who is not a registered dealer". The Cochin sellers had their agents in
Bombay who received orders on behalf of the appellant. The orders of the
appellant were accepted by the agents in Bombay and the goods were shipped by
the sellers from Cochin to Bombay. After the goods were shipped, the demand
drafts were forwarded along with the 847 Bills of Lading by the vendors to
their bankers in Bombay.
The bankers endorsed the bill of lading in
Bombay and handed it over to purchasers in Bombay in exchange for the price.
The price was also paid in Bombay. In the
Bills of Lading the sellers in, Cochin were described as both consignors and
consignees. After the goods were shipped, an invoice was drawn on the appellant
in which were printed the following words :
"Shipped per S.S............... from
Cochin to Bombay on account and risk of Messrs Carona Sahu Co. Ltd., 15-A,
Elphinstone Circle, Fort, Bombay." For the period April 1, 1954 to March
31, 1955, the appellant was assessed to purchase tax by the Sales Tax Officer,
Licence Circle, Bombay by his assessment order dated March 31, 1956, under cl.
(a) of s. 10 of the Act; The appellant preferred an appeal under s. 30 of the
Act to the Assistant Collector of Sales Tax, Appeals 11, Bombay Circle, Bombay
but it was dismissed. A revision application to the Additional Collector of
Sales Tax was dismissed. The appellant thereafter moved the Sales Tax Appellate
Tribunal at Bombay for revision of the order passed by the Additional Collector
of Sales Tax. By its judgment dated September 4, 1959 the Bombay Sales Tax
Tribunal dismissed the revision application and confirmed the order made by the
Sales Tax authorities. At the instance of the appellant, the Sales Tax Tribunal
referred the following questions of law for decision of' the Bombay High Court
under s. 34(1) of the Act
1. Whether on the facts and circumstances of
the case, the property in the rubber consignments passed to the applicant in
Cochin i.e. outside the State of Bombay ?
2. Whether the purchase tax under s. 10(a) is
leviable in respect of the purchases in dispute ? By its judgment dated
April-23, 1962 the Bombay High Court answered both the questions of law in
favour of the State and' against the appellant.
The first question that arises for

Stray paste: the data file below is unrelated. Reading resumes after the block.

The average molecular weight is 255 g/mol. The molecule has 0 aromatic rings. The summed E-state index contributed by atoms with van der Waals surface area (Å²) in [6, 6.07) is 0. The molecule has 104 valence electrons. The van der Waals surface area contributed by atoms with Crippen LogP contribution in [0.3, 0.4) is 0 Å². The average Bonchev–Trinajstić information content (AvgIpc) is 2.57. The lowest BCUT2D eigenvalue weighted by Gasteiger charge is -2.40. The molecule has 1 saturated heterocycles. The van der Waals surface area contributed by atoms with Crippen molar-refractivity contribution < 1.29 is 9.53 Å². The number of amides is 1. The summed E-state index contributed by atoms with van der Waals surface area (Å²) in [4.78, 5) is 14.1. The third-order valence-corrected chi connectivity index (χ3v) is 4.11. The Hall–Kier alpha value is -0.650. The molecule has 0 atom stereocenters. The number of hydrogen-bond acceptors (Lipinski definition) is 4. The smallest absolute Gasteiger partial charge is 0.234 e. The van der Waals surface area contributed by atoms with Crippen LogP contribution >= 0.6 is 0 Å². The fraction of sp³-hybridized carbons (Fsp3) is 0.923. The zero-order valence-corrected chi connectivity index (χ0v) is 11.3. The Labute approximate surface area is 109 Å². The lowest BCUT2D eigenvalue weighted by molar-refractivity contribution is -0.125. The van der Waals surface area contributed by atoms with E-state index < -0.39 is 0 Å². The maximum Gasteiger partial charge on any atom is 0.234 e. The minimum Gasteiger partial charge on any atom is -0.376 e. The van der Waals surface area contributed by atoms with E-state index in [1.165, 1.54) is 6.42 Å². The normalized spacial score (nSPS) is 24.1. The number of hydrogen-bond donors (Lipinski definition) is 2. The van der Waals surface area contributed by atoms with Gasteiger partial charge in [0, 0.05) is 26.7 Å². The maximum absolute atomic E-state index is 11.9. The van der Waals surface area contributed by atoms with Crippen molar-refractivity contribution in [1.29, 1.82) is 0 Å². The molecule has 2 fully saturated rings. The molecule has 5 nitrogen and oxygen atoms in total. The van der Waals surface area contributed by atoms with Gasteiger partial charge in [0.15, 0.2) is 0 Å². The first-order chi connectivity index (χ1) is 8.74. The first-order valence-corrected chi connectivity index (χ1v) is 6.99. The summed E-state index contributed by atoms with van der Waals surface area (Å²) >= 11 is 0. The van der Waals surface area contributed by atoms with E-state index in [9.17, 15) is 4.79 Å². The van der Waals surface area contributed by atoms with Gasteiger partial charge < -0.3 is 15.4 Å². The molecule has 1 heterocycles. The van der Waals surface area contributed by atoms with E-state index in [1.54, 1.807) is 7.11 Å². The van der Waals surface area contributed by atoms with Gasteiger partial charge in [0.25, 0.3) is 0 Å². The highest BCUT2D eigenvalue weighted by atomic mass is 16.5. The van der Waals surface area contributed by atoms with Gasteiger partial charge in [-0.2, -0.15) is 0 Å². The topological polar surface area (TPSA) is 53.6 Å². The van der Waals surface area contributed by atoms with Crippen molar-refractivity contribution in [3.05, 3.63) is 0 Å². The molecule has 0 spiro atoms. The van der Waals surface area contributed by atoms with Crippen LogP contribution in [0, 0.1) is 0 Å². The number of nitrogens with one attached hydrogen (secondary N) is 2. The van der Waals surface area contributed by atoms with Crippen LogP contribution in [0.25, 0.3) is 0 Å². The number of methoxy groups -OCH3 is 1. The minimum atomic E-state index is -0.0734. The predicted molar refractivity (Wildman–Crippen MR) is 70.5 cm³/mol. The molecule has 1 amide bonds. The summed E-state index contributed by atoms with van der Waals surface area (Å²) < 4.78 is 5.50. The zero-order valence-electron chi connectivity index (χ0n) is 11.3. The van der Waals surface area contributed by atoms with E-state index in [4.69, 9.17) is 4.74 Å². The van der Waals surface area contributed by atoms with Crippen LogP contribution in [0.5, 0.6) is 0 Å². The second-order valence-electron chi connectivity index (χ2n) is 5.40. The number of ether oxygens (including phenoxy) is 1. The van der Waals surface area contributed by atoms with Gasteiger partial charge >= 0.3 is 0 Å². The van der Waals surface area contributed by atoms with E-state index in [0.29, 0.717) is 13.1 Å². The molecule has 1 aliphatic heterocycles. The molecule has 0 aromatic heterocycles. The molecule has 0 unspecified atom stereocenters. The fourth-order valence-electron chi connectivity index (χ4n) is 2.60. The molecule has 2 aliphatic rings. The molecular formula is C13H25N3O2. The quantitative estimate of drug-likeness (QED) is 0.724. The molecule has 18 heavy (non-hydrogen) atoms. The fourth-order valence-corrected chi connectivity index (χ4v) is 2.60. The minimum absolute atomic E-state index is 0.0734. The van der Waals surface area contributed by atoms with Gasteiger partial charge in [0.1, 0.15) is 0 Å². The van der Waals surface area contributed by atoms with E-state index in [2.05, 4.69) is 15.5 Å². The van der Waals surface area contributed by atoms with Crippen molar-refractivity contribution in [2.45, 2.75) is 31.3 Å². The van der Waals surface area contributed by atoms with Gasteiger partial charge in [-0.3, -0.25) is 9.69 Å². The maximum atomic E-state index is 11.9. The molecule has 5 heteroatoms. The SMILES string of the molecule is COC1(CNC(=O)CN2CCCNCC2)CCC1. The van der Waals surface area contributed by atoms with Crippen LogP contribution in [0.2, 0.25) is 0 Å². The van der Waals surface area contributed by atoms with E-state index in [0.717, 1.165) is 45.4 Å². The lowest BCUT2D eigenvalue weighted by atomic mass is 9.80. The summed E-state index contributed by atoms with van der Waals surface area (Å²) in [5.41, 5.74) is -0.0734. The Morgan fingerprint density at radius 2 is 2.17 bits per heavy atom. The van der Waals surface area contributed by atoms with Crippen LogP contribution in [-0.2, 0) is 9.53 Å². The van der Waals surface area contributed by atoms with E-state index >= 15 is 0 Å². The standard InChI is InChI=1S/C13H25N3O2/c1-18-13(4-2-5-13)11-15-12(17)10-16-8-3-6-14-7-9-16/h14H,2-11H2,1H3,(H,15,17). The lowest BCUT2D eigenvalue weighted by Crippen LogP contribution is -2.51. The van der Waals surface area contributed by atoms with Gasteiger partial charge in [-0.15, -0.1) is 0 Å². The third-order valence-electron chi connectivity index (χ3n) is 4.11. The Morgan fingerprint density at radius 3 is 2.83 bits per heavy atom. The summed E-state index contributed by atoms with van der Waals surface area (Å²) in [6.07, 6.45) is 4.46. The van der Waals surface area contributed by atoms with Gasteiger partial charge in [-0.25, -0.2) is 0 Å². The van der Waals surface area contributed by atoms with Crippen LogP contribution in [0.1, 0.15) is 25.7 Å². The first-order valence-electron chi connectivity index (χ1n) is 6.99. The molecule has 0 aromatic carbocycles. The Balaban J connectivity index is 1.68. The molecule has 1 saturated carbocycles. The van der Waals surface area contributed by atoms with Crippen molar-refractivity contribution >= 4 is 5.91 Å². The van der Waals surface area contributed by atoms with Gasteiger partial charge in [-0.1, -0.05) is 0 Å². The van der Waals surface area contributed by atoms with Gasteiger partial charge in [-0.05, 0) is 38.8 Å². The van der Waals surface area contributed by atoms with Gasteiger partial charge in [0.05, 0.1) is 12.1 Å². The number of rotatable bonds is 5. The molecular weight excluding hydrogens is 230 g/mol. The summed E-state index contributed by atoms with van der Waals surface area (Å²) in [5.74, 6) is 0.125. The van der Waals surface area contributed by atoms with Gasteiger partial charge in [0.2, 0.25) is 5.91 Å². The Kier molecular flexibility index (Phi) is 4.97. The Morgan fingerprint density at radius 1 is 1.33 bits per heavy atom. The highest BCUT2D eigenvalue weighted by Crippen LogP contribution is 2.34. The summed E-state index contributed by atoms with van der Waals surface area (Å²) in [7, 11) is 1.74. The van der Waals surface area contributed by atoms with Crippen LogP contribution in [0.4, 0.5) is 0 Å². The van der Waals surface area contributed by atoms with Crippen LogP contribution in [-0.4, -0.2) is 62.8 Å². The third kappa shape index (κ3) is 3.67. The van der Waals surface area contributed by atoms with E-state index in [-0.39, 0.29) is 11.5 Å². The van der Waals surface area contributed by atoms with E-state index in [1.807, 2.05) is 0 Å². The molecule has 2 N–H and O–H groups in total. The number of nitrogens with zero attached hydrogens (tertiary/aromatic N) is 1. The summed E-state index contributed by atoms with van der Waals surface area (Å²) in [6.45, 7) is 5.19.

determination in this case is, whether, on the facts and circumstances of the
case, the property in the rubber consignments passed to the appellant in Cochin
i.e. outside the territorial limits of the State of Bombay. In this connection
the facts found by the Sales Tax Tribunal are that the Cochin sellers had their
agents in Bombay who received the orders of the appellant and arranged for the
shipping of the- 848 goods. In accordance with these orders the goods were,
shipped by the Cochin sellers from Cochin to Bombay. The Bills of Lading were
in the name of the sellers as consignors and consignees. The invoices however
showed that the goods were shipped at the "risk and on account of M/s. Carona
Sahu and Company (P) Ltd." The insurance charges were borne by the
appellant who also paid freight and other charges. The bills of lading were
sent by the sellers through the bank to be delivered to the buyers in Bombay on
payment of the price of the goods. In view of these facts, the High Court held
that the property was intended by the parties to pass in Bombay and the
endorsement in the invoice that the goods were being shipped "on account
of and at the risk of the buyers" did not mean anything more than that the
insurance charges were to be paid by the buyers. On behalf of the appellant,
Mr. Donde submitted that the property in the rubber consignments had passed to
the appellant in Cochin. In our opinion, there is no warrant for this
submission and the view taken by the High Court is correct.
The law is well established that in the case
of a contract for ,sale of unascertained goods the property does not pass to
the purchaser unless there is unconditional appropriation, of the goods in a
deliverable state to the contract. In the case of such a contract, delivery of
the goods by the vendor to the common carrier is an appropriation sufficient to
pass the property. But there is a difference in the legal effect of delivering
goods to a common carrier on the one hand and shipment on board a ship under a
bill of lading on the other hand. Where goods are delivered on board a vessel
to be carried, and a bill of lading is taken, the delivery by the seller is not
delivery to the buyer, but to the captain as bailee for delivery to the person
indicated by the bill of lading. 'The seller may therefore take the bill of
lading to his own order. The effect of this transaction is to control the
possession of the captain and make the captain accountable to deliver the goods
to the seller as the holder of the bill of lading.
The bill of lading is the symbol of property,
and by so taking the bill of lading the seller keeps to himself the right of
dealing with property shipped and also the right of demanding possession from
the captain, and this is consistent even with a special term that the goods are
shipped on account of and at the risk of the buyer. In Gabarron v. Kreeft(1)
Lord Parker laid down the principle as follows "The English cases,
however, on which the Sale of Goods Act was founded seem to show that the